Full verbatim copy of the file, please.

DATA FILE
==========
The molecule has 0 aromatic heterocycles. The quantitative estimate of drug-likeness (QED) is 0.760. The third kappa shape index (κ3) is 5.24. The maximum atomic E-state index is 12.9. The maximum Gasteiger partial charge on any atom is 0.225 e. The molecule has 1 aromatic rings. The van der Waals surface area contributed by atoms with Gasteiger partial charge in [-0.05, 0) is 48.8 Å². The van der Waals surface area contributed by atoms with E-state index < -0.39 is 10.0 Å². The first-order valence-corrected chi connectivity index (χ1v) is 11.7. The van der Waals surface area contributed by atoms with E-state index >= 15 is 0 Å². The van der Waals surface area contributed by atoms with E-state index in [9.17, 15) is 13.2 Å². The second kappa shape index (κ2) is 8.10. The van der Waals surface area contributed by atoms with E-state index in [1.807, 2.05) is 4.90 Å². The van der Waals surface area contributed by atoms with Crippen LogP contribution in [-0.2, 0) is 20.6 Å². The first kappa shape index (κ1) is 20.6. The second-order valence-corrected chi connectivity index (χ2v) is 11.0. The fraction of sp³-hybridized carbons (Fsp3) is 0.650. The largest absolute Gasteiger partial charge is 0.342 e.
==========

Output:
The molecule has 0 aromatic heterocycles. The quantitative estimate of drug-likeness (QED) is 0.760. The third kappa shape index (κ3) is 5.24. The maximum atomic E-state index is 12.9. The maximum Gasteiger partial charge on any atom is 0.225 e. The molecule has 1 aromatic rings. The van der Waals surface area contributed by atoms with Gasteiger partial charge in [-0.05, 0) is 48.8 Å². The van der Waals surface area contributed by atoms with E-state index < -0.39 is 10.0 Å². The first-order valence-corrected chi connectivity index (χ1v) is 11.7. The van der Waals surface area contributed by atoms with E-state index >= 15 is 0 Å². The van der Waals surface area contributed by atoms with E-state index in [9.17, 15) is 13.2 Å². The second kappa shape index (κ2) is 8.10. The van der Waals surface area contributed by atoms with E-state index in [1.807, 2.05) is 4.90 Å². The van der Waals surface area contributed by atoms with Crippen LogP contribution in [-0.2, 0) is 20.6 Å². The first kappa shape index (κ1) is 20.6. The second-order valence-corrected chi connectivity index (χ2v) is 11.0. The fraction of sp³-hybridized carbons (Fsp3) is 0.650. The largest absolute Gasteiger partial charge is 0.342 e.